Brooklynite Alex Prud’homme is a man who deals with what one might call “glorious basics of life: water and food”. At a recent breakfast at The River Café, overlooking one of the most famous bodies of water in the world, the New York Harbor, Prud’homme discussed his latest book “France is a Feast: The Photographic Journey of Paul and Julia Child”. The book features photographs of Julia Child, taken by her husband Paul Child, as well as personal stories recounted by her favorite nephew Alex Prud’homme.
During the breakfast, Prud’homme noted an anecdote about a meal he shared with his famous great-aunt in France where they spoke about the French obsession with bottled water. This obsession was beginning to spread to the United States.
“The whole phenomenon of bottled water and the way we treat water today was one of the inspirations for my book ‘The Ripple Effect,’” he said.
In his book “The Ripple Effect: The Fate of Freshwater in the Twenty-first Century”, Alex Pru’dhomme offers a comprehensive assessment of what could become the most pressing issue in the next few decades. While water is a finite resource, human consumption of water is doubling every year. Several highly populated U.S. cities are dangerously close to running out of fresh water. Hazardous substances from industries such as oil, agriculture, and pharmaceuticals pollute fresh water sources, while the EPA is too underfunded and understaffed to effectively monitor drinking water quality. These are only a few of the many reasons experts predict that water will be our greatest challenge in the coming years.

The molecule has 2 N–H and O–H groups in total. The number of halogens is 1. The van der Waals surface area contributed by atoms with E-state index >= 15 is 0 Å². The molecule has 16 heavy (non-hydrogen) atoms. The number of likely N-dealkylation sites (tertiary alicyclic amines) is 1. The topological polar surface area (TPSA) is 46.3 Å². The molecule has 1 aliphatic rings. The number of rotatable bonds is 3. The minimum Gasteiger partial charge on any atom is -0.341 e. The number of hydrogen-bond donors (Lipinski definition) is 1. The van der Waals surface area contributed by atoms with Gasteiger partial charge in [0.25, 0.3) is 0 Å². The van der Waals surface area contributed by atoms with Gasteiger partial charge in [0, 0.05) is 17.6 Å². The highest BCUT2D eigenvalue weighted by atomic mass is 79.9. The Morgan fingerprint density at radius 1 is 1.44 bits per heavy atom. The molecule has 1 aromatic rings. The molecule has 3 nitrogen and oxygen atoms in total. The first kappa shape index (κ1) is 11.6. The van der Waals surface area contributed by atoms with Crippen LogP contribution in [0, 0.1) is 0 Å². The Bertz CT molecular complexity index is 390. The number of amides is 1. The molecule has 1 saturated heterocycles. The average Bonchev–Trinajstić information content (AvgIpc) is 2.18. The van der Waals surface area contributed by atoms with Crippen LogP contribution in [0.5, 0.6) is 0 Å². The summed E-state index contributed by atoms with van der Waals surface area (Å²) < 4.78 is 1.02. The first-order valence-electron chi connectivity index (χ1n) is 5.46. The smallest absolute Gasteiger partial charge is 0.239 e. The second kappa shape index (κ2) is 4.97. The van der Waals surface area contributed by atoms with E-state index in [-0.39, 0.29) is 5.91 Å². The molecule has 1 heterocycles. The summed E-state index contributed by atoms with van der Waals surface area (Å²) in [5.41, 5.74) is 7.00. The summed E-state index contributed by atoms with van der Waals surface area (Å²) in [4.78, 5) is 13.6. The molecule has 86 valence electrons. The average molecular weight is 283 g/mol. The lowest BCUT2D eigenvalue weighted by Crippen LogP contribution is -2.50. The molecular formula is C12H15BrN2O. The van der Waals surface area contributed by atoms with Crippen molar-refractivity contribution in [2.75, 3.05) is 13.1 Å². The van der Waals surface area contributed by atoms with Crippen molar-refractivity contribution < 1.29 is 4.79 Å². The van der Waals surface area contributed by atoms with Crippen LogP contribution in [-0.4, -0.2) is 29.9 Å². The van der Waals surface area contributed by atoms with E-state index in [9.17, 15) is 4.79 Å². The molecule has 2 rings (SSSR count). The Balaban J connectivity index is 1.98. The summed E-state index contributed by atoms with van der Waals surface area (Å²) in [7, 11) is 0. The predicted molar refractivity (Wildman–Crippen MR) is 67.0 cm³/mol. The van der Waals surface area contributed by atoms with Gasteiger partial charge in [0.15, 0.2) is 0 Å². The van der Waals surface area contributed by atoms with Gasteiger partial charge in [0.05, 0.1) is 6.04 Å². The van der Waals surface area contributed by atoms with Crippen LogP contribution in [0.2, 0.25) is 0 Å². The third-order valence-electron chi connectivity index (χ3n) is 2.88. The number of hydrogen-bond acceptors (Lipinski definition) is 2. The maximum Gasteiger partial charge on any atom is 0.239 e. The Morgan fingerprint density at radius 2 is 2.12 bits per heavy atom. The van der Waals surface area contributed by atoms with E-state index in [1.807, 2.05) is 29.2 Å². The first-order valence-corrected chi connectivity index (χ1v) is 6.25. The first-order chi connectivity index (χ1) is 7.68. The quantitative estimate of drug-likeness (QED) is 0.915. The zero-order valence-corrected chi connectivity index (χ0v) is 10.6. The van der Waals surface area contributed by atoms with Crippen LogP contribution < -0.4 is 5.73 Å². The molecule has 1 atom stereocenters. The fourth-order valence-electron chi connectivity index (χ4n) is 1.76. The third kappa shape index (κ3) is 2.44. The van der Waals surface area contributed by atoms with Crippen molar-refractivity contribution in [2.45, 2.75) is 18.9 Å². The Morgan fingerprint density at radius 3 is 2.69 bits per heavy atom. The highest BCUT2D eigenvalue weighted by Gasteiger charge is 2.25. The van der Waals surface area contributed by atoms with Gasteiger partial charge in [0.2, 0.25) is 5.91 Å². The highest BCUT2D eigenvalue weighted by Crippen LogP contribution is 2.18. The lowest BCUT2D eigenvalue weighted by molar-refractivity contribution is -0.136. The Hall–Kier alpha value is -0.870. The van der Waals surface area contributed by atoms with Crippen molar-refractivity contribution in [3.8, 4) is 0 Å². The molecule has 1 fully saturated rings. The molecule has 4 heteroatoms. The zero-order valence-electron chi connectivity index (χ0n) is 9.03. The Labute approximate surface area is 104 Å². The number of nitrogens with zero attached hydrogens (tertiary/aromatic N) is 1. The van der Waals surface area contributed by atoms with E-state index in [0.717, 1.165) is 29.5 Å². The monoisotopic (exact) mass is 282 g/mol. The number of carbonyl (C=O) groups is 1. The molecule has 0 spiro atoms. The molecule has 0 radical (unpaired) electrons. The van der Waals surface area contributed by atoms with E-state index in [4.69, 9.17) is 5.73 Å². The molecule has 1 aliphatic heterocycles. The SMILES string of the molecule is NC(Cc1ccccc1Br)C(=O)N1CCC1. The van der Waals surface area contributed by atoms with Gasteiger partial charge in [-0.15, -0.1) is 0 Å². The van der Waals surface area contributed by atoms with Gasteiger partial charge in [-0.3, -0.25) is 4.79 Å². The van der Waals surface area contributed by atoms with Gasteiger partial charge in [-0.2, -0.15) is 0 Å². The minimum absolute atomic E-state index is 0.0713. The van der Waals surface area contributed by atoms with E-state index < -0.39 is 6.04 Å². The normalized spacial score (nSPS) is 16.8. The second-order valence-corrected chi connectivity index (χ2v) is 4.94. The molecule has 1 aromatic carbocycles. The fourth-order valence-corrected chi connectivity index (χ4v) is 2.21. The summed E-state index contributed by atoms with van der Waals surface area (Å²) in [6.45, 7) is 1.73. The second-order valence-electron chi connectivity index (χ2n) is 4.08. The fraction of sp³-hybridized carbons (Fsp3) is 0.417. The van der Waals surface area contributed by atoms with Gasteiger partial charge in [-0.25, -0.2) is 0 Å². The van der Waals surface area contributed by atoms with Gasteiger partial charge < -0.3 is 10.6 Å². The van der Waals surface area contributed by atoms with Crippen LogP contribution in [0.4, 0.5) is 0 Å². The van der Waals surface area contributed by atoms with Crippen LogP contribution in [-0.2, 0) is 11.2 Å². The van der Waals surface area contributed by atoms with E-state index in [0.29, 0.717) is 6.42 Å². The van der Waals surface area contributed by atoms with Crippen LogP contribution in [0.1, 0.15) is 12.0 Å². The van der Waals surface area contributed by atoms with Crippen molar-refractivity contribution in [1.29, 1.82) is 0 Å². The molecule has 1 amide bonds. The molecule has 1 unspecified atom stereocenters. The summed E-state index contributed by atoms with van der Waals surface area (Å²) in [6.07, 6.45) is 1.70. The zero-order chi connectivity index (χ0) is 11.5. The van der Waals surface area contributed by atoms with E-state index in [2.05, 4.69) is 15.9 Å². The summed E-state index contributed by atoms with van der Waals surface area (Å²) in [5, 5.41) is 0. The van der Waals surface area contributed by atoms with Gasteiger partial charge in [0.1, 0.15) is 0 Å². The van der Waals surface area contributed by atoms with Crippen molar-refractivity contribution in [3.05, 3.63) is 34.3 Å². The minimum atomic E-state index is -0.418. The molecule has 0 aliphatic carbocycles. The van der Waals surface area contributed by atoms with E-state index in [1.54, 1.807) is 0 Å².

In Brooklyn alone, there are two Superfund sites, or places deemed so contaminated with hazardous substances that they pose a threat to human health. These are the Gowanus Canal and Newtown Creek. Prud’homme dedicates an entire chapter to Newtown Creek, explaining its history as an industrial dumping ground. It was also the site of a benzene spill that had been leaking into the ground for at least a decade before clean up attempts. Add to this the fact that New York City’s combined sewer overflow system leaks raw sewage into our waterways every time it rains. Both have compromised Brooklyn waterways and the health of Brooklynites.
Prud’homme travelled across the United States to investigate the state of freshwater his book. He chronicled threats to water quality, the state of water infrastructure, and how secure our drinking water might be in the face of terrorist attacks or natural disasters. The book seeks to answer two urgent questions: Will there be enough water to satisfy demand? And, inspired by our growing obsession with buying bottled water: Is water a right or a commodity?’
Early in 2018 The Brooklyn Daily Eagle will host a book signing at which Prud’homme will field questions about water and his latest book “France is a Feast”.